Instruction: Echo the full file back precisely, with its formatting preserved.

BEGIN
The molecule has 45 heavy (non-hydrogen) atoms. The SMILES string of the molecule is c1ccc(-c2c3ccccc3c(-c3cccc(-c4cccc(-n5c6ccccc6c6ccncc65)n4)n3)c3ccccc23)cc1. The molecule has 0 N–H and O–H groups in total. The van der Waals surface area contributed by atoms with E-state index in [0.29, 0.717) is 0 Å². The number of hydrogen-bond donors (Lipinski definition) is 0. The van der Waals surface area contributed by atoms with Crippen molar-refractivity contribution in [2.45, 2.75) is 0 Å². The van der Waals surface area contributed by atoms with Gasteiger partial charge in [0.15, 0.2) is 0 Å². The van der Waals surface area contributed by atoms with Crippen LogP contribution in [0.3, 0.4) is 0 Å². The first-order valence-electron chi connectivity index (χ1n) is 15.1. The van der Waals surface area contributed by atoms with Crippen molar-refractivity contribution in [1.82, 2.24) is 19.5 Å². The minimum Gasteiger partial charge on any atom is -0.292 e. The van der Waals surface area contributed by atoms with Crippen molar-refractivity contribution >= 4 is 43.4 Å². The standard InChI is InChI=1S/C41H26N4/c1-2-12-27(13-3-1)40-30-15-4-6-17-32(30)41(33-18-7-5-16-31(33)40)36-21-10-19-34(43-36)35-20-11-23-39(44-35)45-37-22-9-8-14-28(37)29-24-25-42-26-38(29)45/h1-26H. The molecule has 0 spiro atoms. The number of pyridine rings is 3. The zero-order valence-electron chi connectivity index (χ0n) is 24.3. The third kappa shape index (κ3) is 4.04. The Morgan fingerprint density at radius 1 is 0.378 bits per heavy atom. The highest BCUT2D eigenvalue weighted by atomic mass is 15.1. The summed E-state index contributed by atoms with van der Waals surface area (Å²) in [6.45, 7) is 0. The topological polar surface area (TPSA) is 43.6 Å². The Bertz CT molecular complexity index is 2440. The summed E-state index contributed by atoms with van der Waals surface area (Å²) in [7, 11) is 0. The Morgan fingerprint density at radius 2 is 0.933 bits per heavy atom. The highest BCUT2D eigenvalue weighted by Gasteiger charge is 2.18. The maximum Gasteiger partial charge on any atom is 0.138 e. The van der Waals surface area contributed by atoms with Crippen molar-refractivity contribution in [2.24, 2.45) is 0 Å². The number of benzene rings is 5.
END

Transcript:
The molecule has 45 heavy (non-hydrogen) atoms. The SMILES string of the molecule is c1ccc(-c2c3ccccc3c(-c3cccc(-c4cccc(-n5c6ccccc6c6ccncc65)n4)n3)c3ccccc23)cc1. The molecule has 0 N–H and O–H groups in total. The van der Waals surface area contributed by atoms with E-state index in [0.29, 0.717) is 0 Å². The number of hydrogen-bond donors (Lipinski definition) is 0. The van der Waals surface area contributed by atoms with Crippen molar-refractivity contribution in [2.45, 2.75) is 0 Å². The van der Waals surface area contributed by atoms with Gasteiger partial charge in [0.15, 0.2) is 0 Å². The van der Waals surface area contributed by atoms with Crippen LogP contribution in [0.3, 0.4) is 0 Å². The first-order valence-electron chi connectivity index (χ1n) is 15.1. The van der Waals surface area contributed by atoms with Crippen molar-refractivity contribution in [1.82, 2.24) is 19.5 Å². The minimum Gasteiger partial charge on any atom is -0.292 e. The van der Waals surface area contributed by atoms with Crippen molar-refractivity contribution >= 4 is 43.4 Å². The standard InChI is InChI=1S/C41H26N4/c1-2-12-27(13-3-1)40-30-15-4-6-17-32(30)41(33-18-7-5-16-31(33)40)36-21-10-19-34(43-36)35-20-11-23-39(44-35)45-37-22-9-8-14-28(37)29-24-25-42-26-38(29)45/h1-26H. The molecule has 0 spiro atoms. The number of pyridine rings is 3. The zero-order valence-electron chi connectivity index (χ0n) is 24.3. The third kappa shape index (κ3) is 4.04. The Morgan fingerprint density at radius 1 is 0.378 bits per heavy atom. The highest BCUT2D eigenvalue weighted by atomic mass is 15.1. The summed E-state index contributed by atoms with van der Waals surface area (Å²) in [6.45, 7) is 0. The topological polar surface area (TPSA) is 43.6 Å². The Bertz CT molecular complexity index is 2440. The summed E-state index contributed by atoms with van der Waals surface area (Å²) in [7, 11) is 0. The Morgan fingerprint density at radius 2 is 0.933 bits per heavy atom. The highest BCUT2D eigenvalue weighted by Gasteiger charge is 2.18. The maximum Gasteiger partial charge on any atom is 0.138 e. The van der Waals surface area contributed by atoms with Crippen molar-refractivity contribution in [2.24, 2.45) is 0 Å². The number of benzene rings is 5.